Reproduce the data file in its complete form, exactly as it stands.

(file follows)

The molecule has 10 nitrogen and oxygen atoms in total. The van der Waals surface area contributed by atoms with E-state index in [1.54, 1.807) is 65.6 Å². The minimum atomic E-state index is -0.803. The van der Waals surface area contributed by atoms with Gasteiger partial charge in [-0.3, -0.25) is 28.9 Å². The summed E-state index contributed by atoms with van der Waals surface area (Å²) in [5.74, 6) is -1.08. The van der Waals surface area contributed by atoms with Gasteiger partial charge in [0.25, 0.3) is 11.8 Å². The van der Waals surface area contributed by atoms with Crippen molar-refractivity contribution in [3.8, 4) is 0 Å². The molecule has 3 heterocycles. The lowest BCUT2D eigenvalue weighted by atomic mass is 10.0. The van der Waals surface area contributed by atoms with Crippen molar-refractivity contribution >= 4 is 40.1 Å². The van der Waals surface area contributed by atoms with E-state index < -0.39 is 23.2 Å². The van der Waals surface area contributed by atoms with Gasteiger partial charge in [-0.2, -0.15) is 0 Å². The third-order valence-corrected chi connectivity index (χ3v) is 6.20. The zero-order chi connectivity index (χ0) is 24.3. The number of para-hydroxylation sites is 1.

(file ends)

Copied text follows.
The molecule has 10 nitrogen and oxygen atoms in total. The van der Waals surface area contributed by atoms with E-state index in [1.54, 1.807) is 65.6 Å². The minimum atomic E-state index is -0.803. The van der Waals surface area contributed by atoms with Gasteiger partial charge in [-0.3, -0.25) is 28.9 Å². The summed E-state index contributed by atoms with van der Waals surface area (Å²) in [5.74, 6) is -1.08. The van der Waals surface area contributed by atoms with Gasteiger partial charge in [0.25, 0.3) is 11.8 Å². The van der Waals surface area contributed by atoms with Crippen molar-refractivity contribution in [3.8, 4) is 0 Å². The molecule has 3 heterocycles. The lowest BCUT2D eigenvalue weighted by atomic mass is 10.0. The van der Waals surface area contributed by atoms with Crippen molar-refractivity contribution >= 4 is 40.1 Å². The van der Waals surface area contributed by atoms with E-state index < -0.39 is 23.2 Å². The van der Waals surface area contributed by atoms with Gasteiger partial charge in [-0.2, -0.15) is 0 Å². The third-order valence-corrected chi connectivity index (χ3v) is 6.20. The zero-order chi connectivity index (χ0) is 24.3. The number of para-hydroxylation sites is 1.